The recent chart success of French duo Les Nubians' One Step Forwardis both a heartening rebuke and a disturbing indicator of our country's xenophobic culture. Usually foreign-speaking artists have to learn to sing in English (like Shakira or T.A.T.U.) to succeed on the U.S. pop charts at the risk of being reduced to childlike novelties (Falco or Nena, anyone?), a sharp contrast to the open-mindedness of other countries that regularly send American artists up the charts. We assure ourselves that this has to do with the superiority and lasting influence of our music. If anything Les Nubians are proof that musicians around the world look to us for the latest innovations before attempting, with varying degrees of success, to rework those styles in their own distinctive voice.
Les Nubians' two discs -- One Step Forwardand the 1998 debut Princesses Nubiennes-- are built on tastefully jazzy grooves, a sound that has been floating in the ether for the past three decades and has recently been tagged as the mark of "neosoul" (see Jill Scott, Erykah Badu, et al.). But the album has its charms, especially when it ventures into reggae, Afro-Caribbean, and French pop. The opening track features sisters Hélène and Célia Faussart practicing some vocalese over a breezy saxophone melody before smoothing out into the acoustic soul of "Temperature Rising," a mellifluous excursion indicative of Les Nubians' efforts to placate their growing U.S. fan base with English-language cuts. Much better is the cut "El Son Reggae," where the duo sing the story of a drug dealer over a tangy Afropean beat. Then there's the title track that sways and shimmies under the lines "Ma joie de vivre, ma joie de vivre/One step forward, two steps backward."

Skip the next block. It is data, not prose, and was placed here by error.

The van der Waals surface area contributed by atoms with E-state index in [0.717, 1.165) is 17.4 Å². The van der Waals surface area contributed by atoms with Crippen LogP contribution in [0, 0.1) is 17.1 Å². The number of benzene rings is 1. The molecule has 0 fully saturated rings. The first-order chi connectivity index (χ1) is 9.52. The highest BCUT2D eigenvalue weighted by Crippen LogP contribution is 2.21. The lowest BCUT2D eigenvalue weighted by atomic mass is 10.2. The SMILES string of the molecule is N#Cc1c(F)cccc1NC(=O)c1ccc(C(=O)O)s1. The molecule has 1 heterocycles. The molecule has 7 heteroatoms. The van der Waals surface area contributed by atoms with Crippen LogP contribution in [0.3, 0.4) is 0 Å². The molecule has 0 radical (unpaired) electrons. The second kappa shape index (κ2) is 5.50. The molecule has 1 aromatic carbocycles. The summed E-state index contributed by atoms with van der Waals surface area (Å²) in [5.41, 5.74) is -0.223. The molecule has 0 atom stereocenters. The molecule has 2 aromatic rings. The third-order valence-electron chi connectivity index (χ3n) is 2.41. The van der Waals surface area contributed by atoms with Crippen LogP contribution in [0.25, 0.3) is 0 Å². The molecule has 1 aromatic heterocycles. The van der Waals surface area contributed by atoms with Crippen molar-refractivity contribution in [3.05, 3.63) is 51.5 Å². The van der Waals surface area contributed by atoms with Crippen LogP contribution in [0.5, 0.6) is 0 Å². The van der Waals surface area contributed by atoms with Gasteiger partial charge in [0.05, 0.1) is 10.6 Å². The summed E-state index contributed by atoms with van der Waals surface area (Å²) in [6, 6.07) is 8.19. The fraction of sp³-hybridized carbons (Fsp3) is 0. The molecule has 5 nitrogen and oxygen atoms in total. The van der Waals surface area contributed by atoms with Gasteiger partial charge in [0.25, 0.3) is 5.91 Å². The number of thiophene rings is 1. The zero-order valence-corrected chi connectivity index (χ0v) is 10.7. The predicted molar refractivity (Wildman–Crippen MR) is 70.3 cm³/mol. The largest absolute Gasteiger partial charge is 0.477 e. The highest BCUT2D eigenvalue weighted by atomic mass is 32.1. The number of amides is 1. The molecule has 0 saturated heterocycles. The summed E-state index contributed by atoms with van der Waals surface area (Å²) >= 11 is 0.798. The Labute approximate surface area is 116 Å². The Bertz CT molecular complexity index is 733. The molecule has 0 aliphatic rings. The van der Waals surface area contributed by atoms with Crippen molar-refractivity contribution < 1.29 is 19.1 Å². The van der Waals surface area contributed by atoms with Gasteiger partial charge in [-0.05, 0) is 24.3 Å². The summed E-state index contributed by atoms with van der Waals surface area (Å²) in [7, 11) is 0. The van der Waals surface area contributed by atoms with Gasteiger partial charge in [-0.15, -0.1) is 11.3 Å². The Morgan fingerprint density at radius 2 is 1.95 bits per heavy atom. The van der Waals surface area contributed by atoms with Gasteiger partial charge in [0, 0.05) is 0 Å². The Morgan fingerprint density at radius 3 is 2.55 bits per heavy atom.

For sure Les Nubians is a purely commercial entity with few avant-garde pretensions, making One Step Forwarda highly appealing if predictable disc. But it's almost impossible to imagine what this album would sound like without a strong Yankee influence: It probably wouldn't have an American distributor, or worse, would be marginalized as "world music" (as Princesses Nubiennesinitially was). Perhaps the lines between the two have been so blurred that there is little distinguishing them and the safe yet tentative "neosoul" of One Step Forwardis a step in the right direction for both. -- Mosi Reeves
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